Not only is the decor authentic, but the food prepared by chef Samad was definitely Moroccan-inspired. For appetizers we began with "harissa tuna tartar," spicy yellow fin tuna, adorned with mango salad and lemon and cilantro vinaigrette. The tasty "tagra," Moroccan spiced crab cakes, also set us up for the entrees that included a special lamb shank where " the meat fell off the bone." We also tasted another lamb dish, "Lamb Kadra," spiced rack of lamb, with fennel mash, haricots verts and cilantro-roasted potatoes. If you fancy duck, make sure you try the "Canard au Tassirgal," pan-crisped duck breast, glazed prunes, baby turnips with chive couscous.. Make sure you leave room to linger over the variety of desserts. Our palates relished the home-made sorbet assortment and the melt-in-your-mouth crème de caramel. A cup of strong coffee kept the Moroccan mood intact as, satisfied and satiated, we headed out into the fog-shrouded night hoping to catch a fleeting glimpse of Rick and Lisa.
83 Main St., Charlestown
Betty's Wok and Noodle Diner (New Review!)
Next time you're going to Symphony Hall or the Huntington Theatre, stop in at one of the few good eateries in the area, a funky retro restaurant that offers Asian fusion with Cuban and Asian influences. For appetizers, try the golden shrimp rangoon -- a light pastry shell filled with cream cheese and shrimp. We also tried their version of fried onion rings, a heaping platter with a curried flavor. There are chicken and beef dishes, along with rice or noodles. Soup is prepared with your choice of seven different sauces, including Cantonese, Hoisin, a dark, rich velvety sweet, Cuban Chipolte -- citrus, spicy with hints of orange and chili, to Thai-kiki, a sweet and sour sauce. The dishes come with stir-fry vegetables and your choice of jasmine or brown rice. The vegetables, rice and sauce make for a hearty repast. The portions are huge, healthy and hearty. You might want to share, or plan to take home some of the goodies. Beer and wine and specialty drinks are offered. Service is friendly, and best of all, you won't have to take out a second mortgage. And since my wife's name is Betty, it's gotta be good -- she's already addicted, and can't wait to return. It's a much-needed dining addition to the Symphony section of the city.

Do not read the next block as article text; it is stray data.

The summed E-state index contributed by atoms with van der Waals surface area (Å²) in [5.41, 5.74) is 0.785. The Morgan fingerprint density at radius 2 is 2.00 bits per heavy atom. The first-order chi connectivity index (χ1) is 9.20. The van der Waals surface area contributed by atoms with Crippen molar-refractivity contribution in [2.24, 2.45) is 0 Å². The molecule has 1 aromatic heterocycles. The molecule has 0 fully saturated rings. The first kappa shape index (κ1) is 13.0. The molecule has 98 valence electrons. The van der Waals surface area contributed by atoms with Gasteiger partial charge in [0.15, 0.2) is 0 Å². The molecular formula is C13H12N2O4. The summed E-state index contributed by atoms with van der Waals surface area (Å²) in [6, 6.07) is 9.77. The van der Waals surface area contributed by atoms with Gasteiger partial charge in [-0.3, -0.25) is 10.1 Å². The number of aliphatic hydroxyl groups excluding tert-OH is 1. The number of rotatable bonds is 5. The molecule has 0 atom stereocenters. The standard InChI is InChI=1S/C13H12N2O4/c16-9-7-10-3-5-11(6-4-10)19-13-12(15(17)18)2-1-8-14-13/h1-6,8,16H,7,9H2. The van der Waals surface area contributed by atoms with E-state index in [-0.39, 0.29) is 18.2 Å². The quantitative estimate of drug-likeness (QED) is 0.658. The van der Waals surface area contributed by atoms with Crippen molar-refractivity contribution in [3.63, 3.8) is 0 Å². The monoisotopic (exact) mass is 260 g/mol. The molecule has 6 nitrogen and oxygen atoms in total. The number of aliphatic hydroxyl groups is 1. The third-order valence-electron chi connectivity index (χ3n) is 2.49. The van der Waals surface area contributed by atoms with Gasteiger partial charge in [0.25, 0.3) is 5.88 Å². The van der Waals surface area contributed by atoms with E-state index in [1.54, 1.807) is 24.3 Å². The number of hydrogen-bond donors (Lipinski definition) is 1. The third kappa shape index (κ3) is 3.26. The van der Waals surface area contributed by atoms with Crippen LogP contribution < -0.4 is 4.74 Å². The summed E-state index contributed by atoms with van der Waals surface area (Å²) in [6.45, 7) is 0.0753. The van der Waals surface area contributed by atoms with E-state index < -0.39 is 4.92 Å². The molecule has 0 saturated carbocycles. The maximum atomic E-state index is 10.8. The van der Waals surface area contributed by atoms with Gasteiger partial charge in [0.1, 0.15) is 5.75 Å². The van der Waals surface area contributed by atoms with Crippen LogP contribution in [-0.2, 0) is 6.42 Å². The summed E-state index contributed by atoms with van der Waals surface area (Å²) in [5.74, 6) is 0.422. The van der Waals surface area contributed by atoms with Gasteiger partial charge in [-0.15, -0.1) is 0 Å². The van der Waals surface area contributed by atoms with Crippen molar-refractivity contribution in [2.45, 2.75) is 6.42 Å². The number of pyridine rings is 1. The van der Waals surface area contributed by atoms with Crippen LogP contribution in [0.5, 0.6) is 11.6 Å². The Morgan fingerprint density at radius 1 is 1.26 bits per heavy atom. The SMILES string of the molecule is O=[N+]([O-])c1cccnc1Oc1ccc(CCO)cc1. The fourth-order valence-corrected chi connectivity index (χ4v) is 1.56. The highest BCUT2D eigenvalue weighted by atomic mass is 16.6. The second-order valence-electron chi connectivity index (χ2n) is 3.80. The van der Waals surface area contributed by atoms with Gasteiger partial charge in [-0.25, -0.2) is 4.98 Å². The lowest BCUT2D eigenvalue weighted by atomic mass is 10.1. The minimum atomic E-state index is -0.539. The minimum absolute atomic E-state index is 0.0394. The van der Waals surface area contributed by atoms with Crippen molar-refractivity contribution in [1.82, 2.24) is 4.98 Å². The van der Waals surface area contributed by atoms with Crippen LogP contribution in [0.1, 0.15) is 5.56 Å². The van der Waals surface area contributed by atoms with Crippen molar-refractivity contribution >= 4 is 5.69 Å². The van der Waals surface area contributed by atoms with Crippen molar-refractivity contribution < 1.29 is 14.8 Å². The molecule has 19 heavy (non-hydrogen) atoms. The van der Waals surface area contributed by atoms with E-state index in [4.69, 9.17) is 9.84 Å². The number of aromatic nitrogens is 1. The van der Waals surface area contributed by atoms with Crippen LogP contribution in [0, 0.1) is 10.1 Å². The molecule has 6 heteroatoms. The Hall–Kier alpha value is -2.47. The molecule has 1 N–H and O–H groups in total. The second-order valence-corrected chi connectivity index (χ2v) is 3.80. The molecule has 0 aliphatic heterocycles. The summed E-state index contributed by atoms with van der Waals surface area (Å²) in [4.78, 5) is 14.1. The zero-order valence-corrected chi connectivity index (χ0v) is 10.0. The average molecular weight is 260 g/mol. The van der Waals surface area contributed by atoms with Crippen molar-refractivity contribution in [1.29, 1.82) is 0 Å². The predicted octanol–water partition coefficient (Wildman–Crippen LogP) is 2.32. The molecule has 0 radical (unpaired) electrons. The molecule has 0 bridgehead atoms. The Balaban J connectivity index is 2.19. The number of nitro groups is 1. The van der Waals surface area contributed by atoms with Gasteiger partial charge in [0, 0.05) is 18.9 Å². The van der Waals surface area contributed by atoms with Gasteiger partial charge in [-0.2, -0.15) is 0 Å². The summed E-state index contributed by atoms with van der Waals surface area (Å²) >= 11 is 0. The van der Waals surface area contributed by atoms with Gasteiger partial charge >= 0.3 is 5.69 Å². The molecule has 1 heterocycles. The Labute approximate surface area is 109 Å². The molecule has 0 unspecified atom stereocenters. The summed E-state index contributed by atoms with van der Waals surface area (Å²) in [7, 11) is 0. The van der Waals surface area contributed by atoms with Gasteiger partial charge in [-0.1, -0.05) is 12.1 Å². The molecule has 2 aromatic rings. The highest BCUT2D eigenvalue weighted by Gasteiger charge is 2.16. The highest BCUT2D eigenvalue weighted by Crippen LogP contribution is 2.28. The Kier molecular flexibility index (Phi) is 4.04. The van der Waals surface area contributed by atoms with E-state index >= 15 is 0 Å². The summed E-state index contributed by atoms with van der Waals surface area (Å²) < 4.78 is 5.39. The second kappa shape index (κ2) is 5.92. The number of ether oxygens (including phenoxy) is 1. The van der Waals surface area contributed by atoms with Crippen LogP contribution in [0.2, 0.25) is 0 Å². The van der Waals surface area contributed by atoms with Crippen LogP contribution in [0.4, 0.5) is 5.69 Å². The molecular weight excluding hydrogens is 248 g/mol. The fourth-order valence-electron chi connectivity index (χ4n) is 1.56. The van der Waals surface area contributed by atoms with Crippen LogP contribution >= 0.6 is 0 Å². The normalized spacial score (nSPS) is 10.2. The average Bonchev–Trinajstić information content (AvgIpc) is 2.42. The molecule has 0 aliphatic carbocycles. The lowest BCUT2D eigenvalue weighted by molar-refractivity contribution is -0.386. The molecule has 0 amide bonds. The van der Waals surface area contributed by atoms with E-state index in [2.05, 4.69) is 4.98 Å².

250 Huntington Ave., Boston
One of the more popular South End eateries features Southwestern-style goodies with original high-end creations that should please the palate of most New Englanders with a hankering for the spicy and tangy taste of the Southwest. To get in the proper mood, start off with the house-made fresh fruit juice margarita which will prepare you for tangy dishes to come, including chilled avocado soup, red-chile-rubbed steak and green-chile empanada. The crispy chicken with apricot pinon mole comes with smoky peach salsa. Delicious! Southwestern-style pork chop, chile glazed with roasted corn and stone fruit salsa, is another of my favorites, and check out the roasted salmon with chipolte and horseradish crust (hot). Cool down your palate with the home-made fruit sorbet selections, including passion fruit and mango. It's a little bit of Santa Fe in Boston's South End.
438 Tremont St., Boston
Jumbo Seafood Restaurant
Reviewed by Rene - "Boston's Gal About Town"